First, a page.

Hard to believe, but by the 1960s most of the Côte-Rôtie was abandoned to wild brush. One could earn far more money growing apricots along the Rhône than one could growing grapes on the slopes above. What was once celebrated the world over had quietly slid into oblivion. Thankfully, a few growers weren’t fazed and carried on, earning neither fame nor fortune in return. Even the French had forgotten about Côte-Rôtie, the only remaining clients being local industrial workers who paid pennies for the privilege. Kermit and a fortunate few found their way here in the 1970s, tasted what was then largely a floral, earthy, complex, and sometimes gamey style, and had the foresight to bring it back to market. Slowly the jewel was rediscovered. Soon, though, everyone wanted to make Côte-Rôtie “great” again, which many interpreted as powerful, strong, sucker-punch wines. The old, rustic style began to fade away.
Along came Louis Barruol, with a near-fanatical obsession for the Côte, its terroirs, and its lore. Louis channels the Côte-Rôtie of yore in his vinifications, with a few seemingly simple yet essential guidelines: select grapes from the greatest terroirs (there is indeed a hierarchy, much like in Burgundy, although not codified here), use only Petite Serine (an older, heirloom type of Syrah), whole cluster bunches (the stems are essential), short macerations, and indigenous yeasts. The result here has some meaty “roast” and concentration (which its name implies) and a rustic side (the stems?), all within a soft velvet glove.
Louis Barruol is an indefatigable force in the Rhône, the 14th generation in his family to be making wine in Gigondas. On what was once the site of a Roman villa, Louis’ cellars show spectacular remains of Roman vinification vats carved into the limestone. Here, Louis works with different grape varietals from the Rhône, vinifying each parcel separately. He’s taken to acting as a micro-négociant, working with top growers in the region who still work with Sérine. Producing only a few precious barrels of each cuvée, Louis is helping to save the authenticity and identity of old Côte Rôtie parcels. Together, he and Kermit blend our Northern Rhône wines and a Southern Côtes du Rhône Blanc and Rouge from a selection of Louis’ purchases.
On the wines of the northern Rhône, Kermit wrote in Adventures on the Wine Route, “The best combine a reminder of the sunny Mediterranean with the more self-conscious, intellectual appeal of the great Burgundies farther north, which is not a bad combination.” Like the wines of Provence, Burgundy, and Beaujolais, Kermit was introduced to this region by Richard Olney, an American ex-pat and friend of Alice Waters.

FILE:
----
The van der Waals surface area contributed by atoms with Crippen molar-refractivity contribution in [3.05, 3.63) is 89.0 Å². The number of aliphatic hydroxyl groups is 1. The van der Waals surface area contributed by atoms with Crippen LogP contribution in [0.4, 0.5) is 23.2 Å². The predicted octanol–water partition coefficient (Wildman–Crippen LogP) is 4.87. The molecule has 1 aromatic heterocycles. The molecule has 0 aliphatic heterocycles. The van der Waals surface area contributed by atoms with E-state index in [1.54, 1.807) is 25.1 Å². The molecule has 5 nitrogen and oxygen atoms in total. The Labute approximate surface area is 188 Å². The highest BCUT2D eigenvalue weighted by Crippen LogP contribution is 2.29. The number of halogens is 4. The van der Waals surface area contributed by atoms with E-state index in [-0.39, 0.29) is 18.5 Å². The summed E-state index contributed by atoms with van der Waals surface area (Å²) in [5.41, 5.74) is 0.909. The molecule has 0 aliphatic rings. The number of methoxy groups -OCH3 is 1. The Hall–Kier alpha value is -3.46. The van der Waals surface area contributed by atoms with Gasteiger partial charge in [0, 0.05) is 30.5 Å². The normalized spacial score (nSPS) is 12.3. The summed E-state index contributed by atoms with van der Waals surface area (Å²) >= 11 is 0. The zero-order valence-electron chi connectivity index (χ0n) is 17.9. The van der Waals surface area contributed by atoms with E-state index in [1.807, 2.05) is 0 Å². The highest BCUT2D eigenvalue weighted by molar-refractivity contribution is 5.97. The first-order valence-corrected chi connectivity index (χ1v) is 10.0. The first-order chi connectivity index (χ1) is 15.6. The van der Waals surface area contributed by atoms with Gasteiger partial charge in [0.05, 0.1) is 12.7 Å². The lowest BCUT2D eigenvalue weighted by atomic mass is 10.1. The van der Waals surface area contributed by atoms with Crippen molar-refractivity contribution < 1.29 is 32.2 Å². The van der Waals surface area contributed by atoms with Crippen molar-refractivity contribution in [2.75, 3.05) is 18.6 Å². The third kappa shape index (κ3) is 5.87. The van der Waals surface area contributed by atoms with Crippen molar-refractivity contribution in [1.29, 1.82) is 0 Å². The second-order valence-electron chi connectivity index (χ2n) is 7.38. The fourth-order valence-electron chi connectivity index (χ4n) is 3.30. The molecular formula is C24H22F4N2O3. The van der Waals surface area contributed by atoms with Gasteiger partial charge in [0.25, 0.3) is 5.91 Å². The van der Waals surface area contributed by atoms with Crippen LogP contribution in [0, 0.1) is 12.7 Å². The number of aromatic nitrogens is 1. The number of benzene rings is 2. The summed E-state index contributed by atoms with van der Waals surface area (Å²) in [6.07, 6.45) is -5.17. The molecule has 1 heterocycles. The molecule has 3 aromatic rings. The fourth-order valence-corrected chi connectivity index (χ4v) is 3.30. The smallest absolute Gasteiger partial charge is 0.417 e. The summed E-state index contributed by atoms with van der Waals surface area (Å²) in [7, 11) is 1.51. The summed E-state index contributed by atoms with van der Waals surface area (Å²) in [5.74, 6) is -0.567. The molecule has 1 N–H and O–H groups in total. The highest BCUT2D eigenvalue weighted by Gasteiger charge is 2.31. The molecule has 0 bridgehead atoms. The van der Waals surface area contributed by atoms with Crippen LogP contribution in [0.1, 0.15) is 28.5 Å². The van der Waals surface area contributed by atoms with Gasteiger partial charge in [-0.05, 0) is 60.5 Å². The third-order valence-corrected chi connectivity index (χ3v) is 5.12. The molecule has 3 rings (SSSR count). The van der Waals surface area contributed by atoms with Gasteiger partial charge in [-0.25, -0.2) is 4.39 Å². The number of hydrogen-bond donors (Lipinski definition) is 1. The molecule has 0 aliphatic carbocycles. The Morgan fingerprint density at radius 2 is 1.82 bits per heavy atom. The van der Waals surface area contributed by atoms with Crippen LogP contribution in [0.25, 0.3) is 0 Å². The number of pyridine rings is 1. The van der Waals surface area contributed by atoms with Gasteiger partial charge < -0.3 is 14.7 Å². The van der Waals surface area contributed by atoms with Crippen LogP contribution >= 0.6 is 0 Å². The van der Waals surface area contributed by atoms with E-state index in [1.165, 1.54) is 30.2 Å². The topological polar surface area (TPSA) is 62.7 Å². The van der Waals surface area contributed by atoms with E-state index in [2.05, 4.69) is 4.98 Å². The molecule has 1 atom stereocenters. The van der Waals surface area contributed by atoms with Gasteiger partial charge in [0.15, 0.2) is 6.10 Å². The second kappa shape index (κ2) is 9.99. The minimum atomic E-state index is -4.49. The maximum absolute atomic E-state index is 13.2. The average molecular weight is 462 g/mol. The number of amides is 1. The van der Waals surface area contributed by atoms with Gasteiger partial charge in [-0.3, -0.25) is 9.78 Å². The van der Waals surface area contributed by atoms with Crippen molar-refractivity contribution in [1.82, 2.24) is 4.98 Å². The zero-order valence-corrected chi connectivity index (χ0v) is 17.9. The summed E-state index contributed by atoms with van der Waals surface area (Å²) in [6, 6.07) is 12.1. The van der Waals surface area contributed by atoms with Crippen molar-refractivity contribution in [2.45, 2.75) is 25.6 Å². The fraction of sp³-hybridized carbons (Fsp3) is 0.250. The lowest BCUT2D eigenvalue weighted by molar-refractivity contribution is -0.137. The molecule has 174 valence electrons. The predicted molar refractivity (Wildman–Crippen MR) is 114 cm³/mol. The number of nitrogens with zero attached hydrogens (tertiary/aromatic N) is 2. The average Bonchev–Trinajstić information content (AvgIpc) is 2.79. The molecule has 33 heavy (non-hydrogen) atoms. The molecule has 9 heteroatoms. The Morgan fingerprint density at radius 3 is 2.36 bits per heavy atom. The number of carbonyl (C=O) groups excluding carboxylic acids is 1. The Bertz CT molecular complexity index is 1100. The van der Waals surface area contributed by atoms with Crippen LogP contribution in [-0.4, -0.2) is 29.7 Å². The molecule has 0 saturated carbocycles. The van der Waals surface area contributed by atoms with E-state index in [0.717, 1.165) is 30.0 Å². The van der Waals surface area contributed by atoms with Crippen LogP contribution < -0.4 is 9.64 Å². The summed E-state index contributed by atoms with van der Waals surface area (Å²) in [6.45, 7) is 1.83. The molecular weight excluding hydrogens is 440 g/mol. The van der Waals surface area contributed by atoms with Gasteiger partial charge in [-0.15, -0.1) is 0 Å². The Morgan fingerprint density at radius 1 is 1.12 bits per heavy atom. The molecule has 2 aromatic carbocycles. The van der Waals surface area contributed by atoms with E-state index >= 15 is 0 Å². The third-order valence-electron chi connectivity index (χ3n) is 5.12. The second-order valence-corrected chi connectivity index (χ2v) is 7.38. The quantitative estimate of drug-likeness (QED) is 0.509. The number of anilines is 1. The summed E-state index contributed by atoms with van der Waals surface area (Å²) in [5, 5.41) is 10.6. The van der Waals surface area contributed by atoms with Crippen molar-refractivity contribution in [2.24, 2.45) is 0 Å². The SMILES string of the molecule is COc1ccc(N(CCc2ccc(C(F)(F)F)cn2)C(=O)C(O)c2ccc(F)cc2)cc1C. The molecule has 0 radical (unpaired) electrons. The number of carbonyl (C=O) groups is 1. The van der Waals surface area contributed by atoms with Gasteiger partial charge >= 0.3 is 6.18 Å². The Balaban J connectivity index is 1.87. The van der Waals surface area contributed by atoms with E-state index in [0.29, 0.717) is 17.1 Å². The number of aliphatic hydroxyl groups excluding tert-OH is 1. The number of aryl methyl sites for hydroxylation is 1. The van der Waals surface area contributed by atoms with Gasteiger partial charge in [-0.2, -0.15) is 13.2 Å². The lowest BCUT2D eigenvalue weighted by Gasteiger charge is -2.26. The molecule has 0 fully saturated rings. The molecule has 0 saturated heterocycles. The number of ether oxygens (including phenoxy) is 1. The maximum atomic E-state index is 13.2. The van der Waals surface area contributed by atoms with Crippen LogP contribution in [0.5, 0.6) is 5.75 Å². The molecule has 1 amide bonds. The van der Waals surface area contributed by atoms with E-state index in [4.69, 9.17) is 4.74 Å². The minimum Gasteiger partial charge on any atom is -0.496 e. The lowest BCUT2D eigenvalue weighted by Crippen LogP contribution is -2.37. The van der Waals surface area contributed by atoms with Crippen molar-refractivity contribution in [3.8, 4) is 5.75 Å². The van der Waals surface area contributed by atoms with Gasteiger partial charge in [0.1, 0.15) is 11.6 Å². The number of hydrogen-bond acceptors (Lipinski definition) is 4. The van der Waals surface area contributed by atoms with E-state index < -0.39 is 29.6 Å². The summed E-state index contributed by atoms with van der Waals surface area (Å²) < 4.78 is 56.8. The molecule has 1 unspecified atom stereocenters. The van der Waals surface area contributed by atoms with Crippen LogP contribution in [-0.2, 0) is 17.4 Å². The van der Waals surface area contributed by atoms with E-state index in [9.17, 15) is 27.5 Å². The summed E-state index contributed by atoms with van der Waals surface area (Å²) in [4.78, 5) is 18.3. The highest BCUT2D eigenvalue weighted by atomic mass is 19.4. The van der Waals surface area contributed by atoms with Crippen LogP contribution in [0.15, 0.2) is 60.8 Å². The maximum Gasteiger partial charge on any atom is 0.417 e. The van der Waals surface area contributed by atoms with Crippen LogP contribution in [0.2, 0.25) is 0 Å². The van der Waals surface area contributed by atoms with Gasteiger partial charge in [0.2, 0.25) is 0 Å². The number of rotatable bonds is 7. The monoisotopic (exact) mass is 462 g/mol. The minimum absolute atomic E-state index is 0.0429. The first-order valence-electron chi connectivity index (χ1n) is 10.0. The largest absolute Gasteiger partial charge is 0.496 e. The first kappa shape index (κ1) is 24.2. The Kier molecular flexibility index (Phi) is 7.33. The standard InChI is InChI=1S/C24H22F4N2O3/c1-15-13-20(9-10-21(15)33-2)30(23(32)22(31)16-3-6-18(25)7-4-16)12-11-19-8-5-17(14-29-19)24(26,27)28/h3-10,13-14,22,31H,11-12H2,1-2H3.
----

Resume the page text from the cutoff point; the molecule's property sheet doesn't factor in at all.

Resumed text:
Though technically part of the same region as the southern Rhône and connected by the Rhône River, much differentiates the north from the south. The climate is continental and in general cooler than that Mediterranean climate of the south. The appellations are significantly smaller: Cornas has less than 300 acres planted to vine and Hermitage around 345. The area planted is minute when compared to Gigondas (3,000+ acres) and Châteauneuf-du-Pape (nearly 8,000 acres). Many of the great wines come from steep hillside vines—terraced during Roman times. It was clear to the Romans that great wine could be made here and DNA evidence now shows that Syrah is in fact indigenous to the Rhône.
The terroir is predominantly granite and lastly, blends of the wines are mostly single grape varieties. Only four grape varieties are permitted in AOC blends: Syrah, Viogner, Marsanne, and Roussanne (as compared to the 19 permitted varieties allowed in Châteauneuf). The red wines are nearly all Syrah and Condrieu and Château Grillet must be 100% Viogner. The whites of Hermitage, Saint Joseph, Saint Péray, and Crozes-Hermitages may only be blends of Marsanne and Roussanne.
Every three or four months I would send my clients a cheaply made list of my inventory, but it began to dawn on me that business did not pick up afterwards. It occurred to me that my clientele might not know what Château Grillet is, either. One month in 1974 I had an especially esoteric collection of wines arriving, so I decided to put a short explanation about each wine into my price list, to try and let my clients know what to expect when they uncorked a bottle. The day after I mailed that brochure, people showed up at the shop, and that is how these little propaganda pieces for fine wine were born.—Kermit Lynch
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